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Mistrust hampers food industry's climate ambitions

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Mistrust hampers food industry's climate ambitions
FILE PHOTO: A labourer sprays pesticides on genetically modified cotton crops in Guntur, Andhra Pradesh, India, October 17, 2017. REUTERS/Mayank Bhardwaj   -   Copyright  Mayank Bhardwaj(Reuters)
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LONDON (Reuters) – Mistrust of scientists and farmers is slowing adoption of technologies needed to fight climate change while feeding a growing world population, senior food industry figures said on Tuesday.

Agriculture is the second-largest sector for greenhouse gas emissions, trailing only energy, but it needs both the public and policymakers to buy into advances in technology, said Philip Miller, senior vice president at Bayer Crop Science USA.

“We are going to have to work hard on speed in policy formation. Innovations always outpace policy and we need these technologies now, not in 2050,” Miller said at the International Grains Council’s annual conference.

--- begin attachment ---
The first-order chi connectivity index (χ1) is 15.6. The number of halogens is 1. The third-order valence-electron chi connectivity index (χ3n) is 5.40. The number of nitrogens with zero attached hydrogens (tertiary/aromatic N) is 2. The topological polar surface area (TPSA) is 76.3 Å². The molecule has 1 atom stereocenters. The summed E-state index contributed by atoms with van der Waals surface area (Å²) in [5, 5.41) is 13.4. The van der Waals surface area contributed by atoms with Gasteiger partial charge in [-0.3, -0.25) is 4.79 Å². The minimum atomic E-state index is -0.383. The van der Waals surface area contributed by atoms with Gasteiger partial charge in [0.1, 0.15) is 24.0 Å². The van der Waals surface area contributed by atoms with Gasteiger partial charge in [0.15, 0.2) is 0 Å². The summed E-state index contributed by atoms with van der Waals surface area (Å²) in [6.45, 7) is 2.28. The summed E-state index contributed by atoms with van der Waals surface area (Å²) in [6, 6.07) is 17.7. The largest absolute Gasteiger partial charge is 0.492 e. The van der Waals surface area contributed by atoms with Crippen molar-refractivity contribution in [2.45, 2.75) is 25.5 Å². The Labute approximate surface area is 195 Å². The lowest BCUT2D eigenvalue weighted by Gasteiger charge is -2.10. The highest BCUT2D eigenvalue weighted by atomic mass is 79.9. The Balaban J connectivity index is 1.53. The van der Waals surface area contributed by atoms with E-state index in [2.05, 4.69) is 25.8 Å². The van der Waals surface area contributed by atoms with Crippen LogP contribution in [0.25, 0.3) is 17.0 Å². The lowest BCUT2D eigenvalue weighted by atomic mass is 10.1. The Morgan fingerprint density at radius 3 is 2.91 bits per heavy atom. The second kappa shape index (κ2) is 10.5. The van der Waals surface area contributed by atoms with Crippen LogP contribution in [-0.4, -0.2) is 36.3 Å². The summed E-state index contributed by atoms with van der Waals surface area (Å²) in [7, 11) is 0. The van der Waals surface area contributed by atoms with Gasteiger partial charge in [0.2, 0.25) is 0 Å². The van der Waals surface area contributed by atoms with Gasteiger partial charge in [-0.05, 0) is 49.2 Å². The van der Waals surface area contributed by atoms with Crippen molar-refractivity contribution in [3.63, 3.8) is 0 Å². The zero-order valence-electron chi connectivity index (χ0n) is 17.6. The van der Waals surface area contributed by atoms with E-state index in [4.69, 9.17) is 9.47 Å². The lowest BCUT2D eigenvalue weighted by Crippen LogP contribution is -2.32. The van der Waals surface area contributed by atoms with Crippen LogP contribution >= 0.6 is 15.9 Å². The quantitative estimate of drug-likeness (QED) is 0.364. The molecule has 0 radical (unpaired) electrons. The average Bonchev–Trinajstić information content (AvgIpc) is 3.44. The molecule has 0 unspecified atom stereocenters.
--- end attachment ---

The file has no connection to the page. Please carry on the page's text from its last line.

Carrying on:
“I think it is going to require us, as an entire agri-food chain, to do a much better job at helping them (the public) understand the benefit of what we do; helping them understand the sustainability of what we do.”

Caroline Rhodes, chief executive at Australia’s Grain Producers S.A., said the lack of trust was reflected in a South Australian ban on the use of genetically modified crops that had been approved for use in other parts of the country.

“If you look at the concerns of the Australian public and the way it translated into the reaction of the political class, it really stems from a lack of confidence in the science-based regulatory system.”

Jonathan Horrell, Global Director for Sustainability at snack company Mondelez International, said the issue of consumer trust of science was fundamental.

“You cannot afford a situation where science is seen to be acting against the consumer interest,” he said.

Horrell said an effective science-based regulatory system is vital but users of science have an onus on them to show they are using it in the interest of consumers and the world in general.

More data and the adoption of technologies such as blockchain can help to boost transparency in supply chains, Horrell said, thereby increasing consumers’ confidence in their food.

(Reporting by Nigel Hunt; Editing by David Goodman)

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